DTG-based therapies showed a better cost-effectiveness profile compared with RAL+backbone and DRV/r+backbone in treatment-naïve patients subgroup with high viral load.
In 2015, Despiégel et al14 published an article presenting the results of a cost-effectiveness analysis in which, using the ARAMIS-DTG model, they compared the use of DTG in treatment-naïve patients with EFV, RAL, DRV+r, rilpivirine, elvitegravir/cobicistat, atazanavir+r and lopinavir/r and in treatment-experienced patients with RAL. DTG resulted to be dominant (leading to a decrease of costs for the Canadian NHS and to an increase of QALYs) in all the comparisons. These results are consistent with our analysis considering RAL as a comparator in treatment-naïve patients. When DRV+r and EFV/TDF/FTC are assumed as comparators in treatment-naïve patients and RAL is assumed as comparator in treatment-experienced patients, the Italian results showed increased QALYs and costs due to the use of DTG, while in the analysis performed in Canada, DTG led to higher QALYs and lower costs.
In Europe, a similar analysis was conducted in France by Pialoux et al.27 The authors performed a cost-effectiveness analysis, through the use of the ARAMIS-DTG model, comparing the use of DTG vs RAL in treatment-experienced and INSTI-naïve adults with at least two-class resistance. DTG led to an increase of QALYs (+0.35) and of costs (+7,266 €), with a cost per QALY of 21,048 €, leading the authors to consider DTG cost effective compared to RAL in the target population. The results obtained by Pialoux et al are consistent with those obtained in the analysis presented.
A further study concerning the health economics evaluation of DTG is that of Peng et al,28 in which DTG+ABC/3TC was compared with EFV/TDF/FTC as first-line treatment of HIV-1 patients in the United States. The study shows a lifetime better result for DTG in terms of QALY gained (+0.12 per person) and higher costs (+58,188 US$ per person), with an ICER of 482,717 US$/QALY. Even if the analysis shows a higher effectiveness and higher costs for DTG+backbone compared with EFV/TDF/FTC as in the study performed in Italy, it is difficult to compare the results of analyses performed in two health systems with different characteristics as those of Italy (universalistic public system) and of the United States (market-based health insurance system).
The analysis performed is the first to assess the cost-effectiveness of DTG vs its main comparators within the Italian context. The main limitation of our analysis is related to the generalizability of the results, being based on Italian costs and on Italian HIV/AIDS guidelines. The prices of HIV drugs are subject to continuous modifications due to pharmaceutical companies’ market strategies; therefore, the analysis should be updated whenever changes in drugs prices are observed. To estimate the cost of OIs’ management, OIs’ prophylaxis, CVD, AEs and laboratory tests, we considered the reimbursement tariffs of the Italian NHS. This is consistent with the point of view assumed but might underestimate the costs for the Italian NHS. In fact, if the cost to perform a health care service for a public provider is higher than the tariff with which it is reimbursed by the NHS, at the end of the fiscal year, the NHS might have to provide further economic resources to the aforementioned provider. Moreover, concerning the clinical effectiveness of the therapies considered, the analysis presented is based on efficacy data coming from published trials, while future analyses should focus on effectiveness data collected within the Italian health service (not available at present) to ensure the reliability of the results. Furthermore, specific studies on the cost of AEs and complications in Italy in HIV-positive patients’ cohorts should be performed to provide reference data for future analyses. Limitations related to the model used for the analysis are related to the absence of a probabilistic sensitivity analysis and to a possible underestimation of CVD incidence, due to the fact that the model estimates this risk through Framingham equation, not considering the increased risk associated with HIV infection.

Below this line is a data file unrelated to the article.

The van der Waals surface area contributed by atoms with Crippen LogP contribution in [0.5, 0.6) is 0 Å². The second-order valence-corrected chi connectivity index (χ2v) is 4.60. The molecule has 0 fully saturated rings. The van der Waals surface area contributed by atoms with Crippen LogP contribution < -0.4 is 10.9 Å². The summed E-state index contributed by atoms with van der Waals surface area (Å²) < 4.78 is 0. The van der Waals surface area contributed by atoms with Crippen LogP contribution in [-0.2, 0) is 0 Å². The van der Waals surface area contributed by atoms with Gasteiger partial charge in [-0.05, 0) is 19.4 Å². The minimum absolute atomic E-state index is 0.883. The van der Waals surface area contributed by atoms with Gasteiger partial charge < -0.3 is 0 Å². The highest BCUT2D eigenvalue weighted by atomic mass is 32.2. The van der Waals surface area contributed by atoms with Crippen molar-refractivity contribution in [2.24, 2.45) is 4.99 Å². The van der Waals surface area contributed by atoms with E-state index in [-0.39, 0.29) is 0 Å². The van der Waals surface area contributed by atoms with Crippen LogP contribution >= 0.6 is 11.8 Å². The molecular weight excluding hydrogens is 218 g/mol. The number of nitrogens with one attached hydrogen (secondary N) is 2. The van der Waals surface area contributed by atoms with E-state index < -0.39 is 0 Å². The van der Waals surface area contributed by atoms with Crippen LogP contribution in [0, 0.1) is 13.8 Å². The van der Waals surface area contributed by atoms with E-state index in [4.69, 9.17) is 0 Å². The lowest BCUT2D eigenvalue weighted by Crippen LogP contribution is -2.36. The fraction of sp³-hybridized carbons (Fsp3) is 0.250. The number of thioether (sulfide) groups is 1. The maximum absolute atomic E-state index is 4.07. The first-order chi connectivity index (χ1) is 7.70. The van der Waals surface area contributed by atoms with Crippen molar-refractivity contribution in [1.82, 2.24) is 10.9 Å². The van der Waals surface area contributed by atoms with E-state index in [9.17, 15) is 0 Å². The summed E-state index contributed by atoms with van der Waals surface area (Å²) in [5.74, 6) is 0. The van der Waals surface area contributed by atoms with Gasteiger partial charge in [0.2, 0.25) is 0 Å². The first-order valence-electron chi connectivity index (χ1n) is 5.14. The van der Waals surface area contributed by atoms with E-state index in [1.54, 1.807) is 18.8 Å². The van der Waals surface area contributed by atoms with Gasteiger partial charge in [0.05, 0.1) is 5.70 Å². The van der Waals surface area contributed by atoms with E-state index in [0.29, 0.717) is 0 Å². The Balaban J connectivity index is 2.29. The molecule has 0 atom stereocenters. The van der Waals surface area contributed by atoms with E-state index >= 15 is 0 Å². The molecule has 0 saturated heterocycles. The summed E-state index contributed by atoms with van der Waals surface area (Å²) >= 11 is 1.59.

The use of DTG+backbone may be cost effective in treatment-naïve and treatment-experienced patients compared with RAL+backbone and in treatment-naïve patients compared with DRV/r+backbone and EFV/TDF/FTC considering the threshold of 40,000 €/QALY identified by AIES.
The study has been sponsored by ViiV Healthcare Srl.
UR declares honoraria for conference talks by Janssen-Cilag. GR declares honoraria for conference talks and advisory board participations (Abbvie, BMS, MSD, Gilead, ViiV, Janssen-Cilag). AA declares grants, personal fees and non-financial support from Gilead Sciences, personal fees from Merck, grants and personal fees from Bristol Myers Squibb, personal fees and non-financial support from Abbvie, grants, personal fees and non-financial support from ViiV Healthcare and grants and personal fees from Janssen-Cilag, all outside the submitted work. AL declares honoraria for conference talks and advisory board participations: Abbvie, BMS, MSD, Gilead, ViiV and Jannsen-Cilag. MB declares no conflicts of interest. PB declares honoraria for conference talks and advisory board participations: Abbvie, BMS, MSD, Gilead, ViiV and Jannsen-Cilag. DC declares honoraria for advisory board participations by MSD, Abbvie and Baxter. The authors report no other conflicts of interest in this work.